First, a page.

Sadly, Norma's health did decline as she was heading out west for the second time. She lived for more than a year before she declined, which was longer than her doctors had predicted. She passed away in Washington state, only wanting to be remembered as "a nice person".

In many ways, this is an inspiring book. I was struck by the fact that she is such a standout for simply choosing to enjoy what was rest of her already long life.

The book was written by Norma's son and daughter-in-law. Rather than working together on the text, they took turns telling their story. The audiobook follows this format with Christopher Grove reading Tim Bauerschmidt's text and Nan McNamara reading for Ramie Liddle. That was a nice touch.

I rate this audiobook 4 stars out of 5 and it can be found on Amazon.com here: DRIVING MISS NORMA: ONE FAMILY'S JOURNEY SAYING "YES" to LIVING by Tim Bauerschmidt and Ramie Liddle.

Saturday, August 18, 2018


Published by Random House Audio in November of 2017.
Read by the author, Denis Leary.
Duration: 6 hours, 36 minutes.

This sequel to his 2008 book, Why We Suck: A Guide to Staying Fat, Loud, Lazy and Stupid, is an up and down work and not quite as good as his earlier effort.

Why We Don't Suck starts out very strong, with Denis Leary lashing out at both of the main candidates in the 2016 Presidential Election and their uncritical supporters. The book slows down as Leary tells the story of 11 Americans that inspire him. 

After that, the book nearly grinds to a halt as Leary sort of meanders about being critical of a number of things. He settles on religion for a while, gets into a convoluted discussion of cursing and also launches into an extended bit that starts as a riff off of President Trump's featuring Twitter feeds but devolves into "What if...?" Twitter feeds of past Presidents and, sadly, expands to include other world leaders, including Idi Amin. Really? An Idi Amin joke in 2017? He's only been out of power since 1979!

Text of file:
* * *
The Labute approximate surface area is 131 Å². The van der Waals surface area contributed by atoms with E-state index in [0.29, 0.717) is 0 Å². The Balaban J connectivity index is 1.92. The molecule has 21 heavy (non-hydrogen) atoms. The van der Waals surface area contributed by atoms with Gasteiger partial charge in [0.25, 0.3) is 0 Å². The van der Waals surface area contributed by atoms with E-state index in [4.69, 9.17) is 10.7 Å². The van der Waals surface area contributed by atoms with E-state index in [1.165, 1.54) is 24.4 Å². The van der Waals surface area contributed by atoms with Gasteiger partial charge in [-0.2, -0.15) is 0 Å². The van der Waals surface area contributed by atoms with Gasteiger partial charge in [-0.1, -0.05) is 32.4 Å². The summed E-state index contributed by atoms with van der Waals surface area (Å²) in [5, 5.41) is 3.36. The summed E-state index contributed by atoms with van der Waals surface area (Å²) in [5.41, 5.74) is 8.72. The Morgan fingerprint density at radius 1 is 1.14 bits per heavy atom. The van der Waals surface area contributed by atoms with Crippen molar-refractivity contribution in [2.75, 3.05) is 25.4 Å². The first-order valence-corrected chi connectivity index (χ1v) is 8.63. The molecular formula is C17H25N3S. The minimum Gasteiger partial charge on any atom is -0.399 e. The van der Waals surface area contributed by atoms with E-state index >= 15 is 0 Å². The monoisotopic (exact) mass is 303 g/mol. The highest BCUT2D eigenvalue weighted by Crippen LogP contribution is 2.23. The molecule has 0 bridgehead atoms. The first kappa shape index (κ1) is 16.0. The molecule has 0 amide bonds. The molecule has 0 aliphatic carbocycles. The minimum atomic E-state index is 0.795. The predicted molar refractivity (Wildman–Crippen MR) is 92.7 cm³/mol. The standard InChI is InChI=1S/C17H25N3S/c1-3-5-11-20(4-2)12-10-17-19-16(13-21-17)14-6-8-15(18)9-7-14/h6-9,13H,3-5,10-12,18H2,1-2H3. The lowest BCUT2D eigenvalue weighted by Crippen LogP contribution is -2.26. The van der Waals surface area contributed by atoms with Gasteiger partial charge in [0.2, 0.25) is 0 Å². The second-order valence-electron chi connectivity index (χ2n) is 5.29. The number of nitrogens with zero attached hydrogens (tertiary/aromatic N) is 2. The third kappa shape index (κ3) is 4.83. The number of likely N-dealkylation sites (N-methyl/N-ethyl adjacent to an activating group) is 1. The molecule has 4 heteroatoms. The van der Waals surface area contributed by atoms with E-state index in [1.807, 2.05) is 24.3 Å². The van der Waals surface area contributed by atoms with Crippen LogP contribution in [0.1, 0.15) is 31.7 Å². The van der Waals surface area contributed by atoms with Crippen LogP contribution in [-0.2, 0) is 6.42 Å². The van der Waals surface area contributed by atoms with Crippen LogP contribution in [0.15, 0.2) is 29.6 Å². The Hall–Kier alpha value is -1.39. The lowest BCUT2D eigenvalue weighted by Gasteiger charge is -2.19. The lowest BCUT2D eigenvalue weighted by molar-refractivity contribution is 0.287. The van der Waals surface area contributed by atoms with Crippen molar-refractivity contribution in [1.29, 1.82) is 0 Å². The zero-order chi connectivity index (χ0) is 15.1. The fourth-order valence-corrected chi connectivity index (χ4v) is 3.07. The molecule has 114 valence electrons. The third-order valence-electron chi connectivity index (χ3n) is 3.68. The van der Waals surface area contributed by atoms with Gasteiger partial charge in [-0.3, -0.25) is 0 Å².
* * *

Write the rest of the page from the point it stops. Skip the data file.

Happily, the book picks up towards the end. Leary writes about his own struggles meeting celebrities that are bigger than him, such as Paul McCartney and David Bowie. But, his funniest stories involve Keith Richards, simply because of their surreal nature. He also has several funny stories of being mistaken for other celebrities, including Willem Defoe, Kevin Bacon, Jon Bon Jovi and, oddly enough, Ellen DeGeneres.

What does any of the previous two paragraphs have to do with why America doesn't suck? I don't know - and, really, that's the problem with the book. It suffers from serious thesis drift until the end of the book when Leary expresses a serious amount of admiration for Millennials.

In short, due to the up and down nature of the book, I rate it 3 stars out of 5.

This book can be found on Amazon.com here: Why We Don't Suck: And How ALl of Us Need to Stop Being Such Partisan Little Bitches by Denis Leary

Saturday, August 11, 2018

THE VICTORS: EISENHOWER and HIS BOYS: THE MEN of WORLD WAR II (abridged audiobook) by Stephen E. Ambrose

Originally published by Simon and Schuster Audio in 1998.
Read by Cotter Smith.
Duration: 4 hours, 20 minutes.